Line Chart

Best Practices

Overview

The primary use of a line chart is to reveal trends or progress over time for a variety of categorical data. Multiple data series can be plotted on the same line chart, which is a particularly useful feature for analyzing and comparing the trends in different datasets. Click the link to navigate to the example at the bottom of this page:

Visualization

Example of Line chart with six data sources from January to May 2017 created in the WCMS

Legend

Interacting with the labels in the legend will highlight or isolate the selected data series. Each data series can be toggled on and off individually, allowing users to view a wide variety of combinations.

Example legend for a chart not shown containing six different types of data found on chart
Table

Sorting: Selecting the top row of a column will sort the entire table by the content within the selected column. Selecting the same column multiple times rotates the sorting feature between 3 different states: Descending, Ascending and Off. Only a single column can be sorted at one time.

Source: When referencing information from outside of the current page it is highly recommended that a source link is provided. Source link text should be short and descriptive; it should not be the full URL. Source information can be added to the “Description” box under the “General” section of the “Configure” tab.

Example Data table for chart not shown containing six types of data across six dates in the year 2016

Usage

Line charts are typically used to compare changes and show trends. They reveal patterns, trends, relationships and exceptions in data values that are not readily apparent from a table of values. Time series line charts show how one or more variables vary over a continuous period of time.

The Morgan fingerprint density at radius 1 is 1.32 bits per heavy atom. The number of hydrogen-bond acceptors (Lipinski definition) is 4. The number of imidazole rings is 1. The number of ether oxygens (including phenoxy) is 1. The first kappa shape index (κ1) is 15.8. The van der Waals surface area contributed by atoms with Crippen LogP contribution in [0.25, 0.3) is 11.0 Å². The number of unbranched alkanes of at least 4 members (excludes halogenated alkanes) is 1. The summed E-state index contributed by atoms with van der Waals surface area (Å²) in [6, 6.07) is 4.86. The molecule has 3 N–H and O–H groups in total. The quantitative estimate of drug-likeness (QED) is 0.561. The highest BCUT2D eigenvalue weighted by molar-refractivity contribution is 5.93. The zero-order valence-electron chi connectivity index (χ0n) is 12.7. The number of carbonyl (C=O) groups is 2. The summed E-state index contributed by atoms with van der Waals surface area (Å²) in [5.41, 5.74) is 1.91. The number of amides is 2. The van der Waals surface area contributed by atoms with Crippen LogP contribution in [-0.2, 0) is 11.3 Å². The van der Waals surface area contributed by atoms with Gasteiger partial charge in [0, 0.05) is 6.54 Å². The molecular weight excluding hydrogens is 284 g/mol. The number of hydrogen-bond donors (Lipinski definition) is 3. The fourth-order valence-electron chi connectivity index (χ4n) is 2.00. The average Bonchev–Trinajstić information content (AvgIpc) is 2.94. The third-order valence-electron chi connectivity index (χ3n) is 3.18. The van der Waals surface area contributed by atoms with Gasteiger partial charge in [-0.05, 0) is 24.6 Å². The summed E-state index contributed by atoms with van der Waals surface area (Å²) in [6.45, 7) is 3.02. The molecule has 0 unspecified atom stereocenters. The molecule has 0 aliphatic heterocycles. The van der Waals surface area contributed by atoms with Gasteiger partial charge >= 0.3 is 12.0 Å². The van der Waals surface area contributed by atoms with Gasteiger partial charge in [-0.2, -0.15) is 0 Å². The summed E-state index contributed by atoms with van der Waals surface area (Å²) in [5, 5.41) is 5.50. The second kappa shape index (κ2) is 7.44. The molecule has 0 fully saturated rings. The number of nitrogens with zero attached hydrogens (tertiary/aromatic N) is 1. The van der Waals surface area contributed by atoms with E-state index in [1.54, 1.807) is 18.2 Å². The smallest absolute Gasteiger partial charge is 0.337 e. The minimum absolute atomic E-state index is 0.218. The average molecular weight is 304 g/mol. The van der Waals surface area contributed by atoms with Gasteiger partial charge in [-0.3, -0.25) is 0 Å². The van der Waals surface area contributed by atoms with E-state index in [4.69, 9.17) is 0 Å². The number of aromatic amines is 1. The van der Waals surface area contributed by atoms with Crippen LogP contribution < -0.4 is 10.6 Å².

Use:

  • When comparing trends
  • When displaying data over time

Don’t Use:

  • When comparing totals
  • When looking at a specific time

Other Guidance

  • Chart Title:  Good titles are invaluable. Your chart title should be long enough so your audience can make sense of the chart. A glance at the title should clearly convey what the chart contains. A good title requires a balance between a short title and one with enough descriptive information to clearly describe the chart.
  • Number of Series Lines:  Too many series lines result in visual clutter and make the chart difficult to interpret. One to four lines with a maximum of six lines is recommended. The Chart Builder will support up to nine different colored lines in a line chart. However, if you have more than six sets of quantitative values consider breaking them into multiple charts.
  • Grid Lines:  In most cases, both horizontal and vertical grid lines should be hidden to reduce chart clutter. Approximate values can be perceived without grid lines.  When the difference in data values is close, horizontal grid lines can be shown to better support data value comparison.
  • Data Source:  The data source makes your graphic more reputable. It also allows those who are interested to dig deeper.
  • Outliers in Series Line Data:  If the data set includes an extreme outlier(s) then the visualization will be difficult to process. If the variation can only be seen on a single bar and the rest are flat then it is recommended to do one of the following: Modify the data set to remove / adjust the outlier issue, split the chart into multiple charts or select a different chart type.

Chart Color Palettes

Examples of Color Palettes that can be selected for Charts in WCMS
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    Go to ExamplesTo experience a "live" chart, go to the examples at the end of this page.

Examples

Chart is an interactive content type. In the examples below, try selecting and deselecting data series in the legends. Also try sorting the tables and hovering over the visualization areas.

Standard Line Chart with Region Applied

See a sample CSV data file excel icon[XLS – 250 B] .

Page last reviewed: May 10, 2018
Content source: WCMS / Template Team